While the United States has not ratified ILO Conventions 87 and 98, the ILO “has determined that ILO member countries are ‘bound to respect a certain number of general rules which have been established for the common good. . . . Among these principles, freedom of association has become a customary rule above the Conventions.’” The United States has accepted “this rule and jurisdiction of the Committee on Freedom of Association in complaints filed against it under these conventions.”

Examples of what the committee has deemed employer interference in workers’ organizing and bargaining rights include: imposing pressure, instilling fear, and making threats of any kind that undermine workers’ right to freedom of association; harassing and intimidating workers by reason of trade union membership or legitimate union activities; and dismissing a worker by reason of union membership or legitimate union activities, including by invoking “neglect of duty” [or other employer rules] when the real motive for dismissal is a worker’s trade union activities.

Amazon has not only engaged in all of those activities in the past; it was engaged in them when it published its freedom-of-association policy statement and continues to engage in them now.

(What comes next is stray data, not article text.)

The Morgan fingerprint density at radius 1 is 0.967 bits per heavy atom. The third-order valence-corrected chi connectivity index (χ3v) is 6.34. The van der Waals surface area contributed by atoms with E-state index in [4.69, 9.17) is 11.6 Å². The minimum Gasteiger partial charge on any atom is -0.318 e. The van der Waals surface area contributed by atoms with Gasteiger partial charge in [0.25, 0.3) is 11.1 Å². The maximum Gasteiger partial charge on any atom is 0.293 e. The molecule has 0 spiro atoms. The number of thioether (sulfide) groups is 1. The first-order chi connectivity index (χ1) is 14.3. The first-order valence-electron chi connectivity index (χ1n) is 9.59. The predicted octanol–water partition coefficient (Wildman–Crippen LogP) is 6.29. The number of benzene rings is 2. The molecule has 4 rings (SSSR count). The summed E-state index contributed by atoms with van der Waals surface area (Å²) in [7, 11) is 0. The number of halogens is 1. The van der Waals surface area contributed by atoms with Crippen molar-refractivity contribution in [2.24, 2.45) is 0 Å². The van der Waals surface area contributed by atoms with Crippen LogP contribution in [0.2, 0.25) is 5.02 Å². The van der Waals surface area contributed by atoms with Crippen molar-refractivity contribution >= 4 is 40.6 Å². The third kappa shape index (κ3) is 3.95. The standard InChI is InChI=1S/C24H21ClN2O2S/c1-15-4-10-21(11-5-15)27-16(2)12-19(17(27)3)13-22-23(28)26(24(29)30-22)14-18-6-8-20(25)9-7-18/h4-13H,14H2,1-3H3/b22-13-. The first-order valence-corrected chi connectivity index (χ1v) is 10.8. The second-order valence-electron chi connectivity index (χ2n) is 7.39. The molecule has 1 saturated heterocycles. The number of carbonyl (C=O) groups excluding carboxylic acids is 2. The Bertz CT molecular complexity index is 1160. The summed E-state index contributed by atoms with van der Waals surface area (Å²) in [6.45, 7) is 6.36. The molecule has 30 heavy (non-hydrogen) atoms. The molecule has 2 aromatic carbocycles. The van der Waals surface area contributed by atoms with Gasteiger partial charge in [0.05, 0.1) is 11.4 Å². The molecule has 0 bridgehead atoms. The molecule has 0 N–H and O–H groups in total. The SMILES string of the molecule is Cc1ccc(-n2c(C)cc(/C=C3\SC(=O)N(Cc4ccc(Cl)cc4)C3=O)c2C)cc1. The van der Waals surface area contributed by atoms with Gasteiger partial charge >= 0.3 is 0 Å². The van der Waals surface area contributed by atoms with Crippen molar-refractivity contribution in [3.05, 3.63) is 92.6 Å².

As Compa notes, US labor law has long been interpreted as allowing employers to behave in such ways, which is why the United States hasn’t ratified the ILO Conventions. As the US Council for International Business, the US employer representative at the ILO, once explained:

ILO core conventions [87 and 98] have been found to directly conflict with US law and practice. . . . US ratification of the conventions would prohibit all acts of employer and union interference in organizing, which would eliminate employers’ rights under the NLRA to oppose unions.

But if Amazon insists that it is not only following US labor law but international standards, US ratification is irrelevant. It is no wonder that Amazon’s policy makes no reference to the details of ILO standards: it is without question noncompliant. (It is also noncompliant with the far more lenient standards of US labor law, as it has just been sued by the National Labor Relations Board and was found to have broken the law during the union election in Bessemer, Alabama; it is also currently facing dozens of new unfair labor practice charges by workers at a number of facilities.)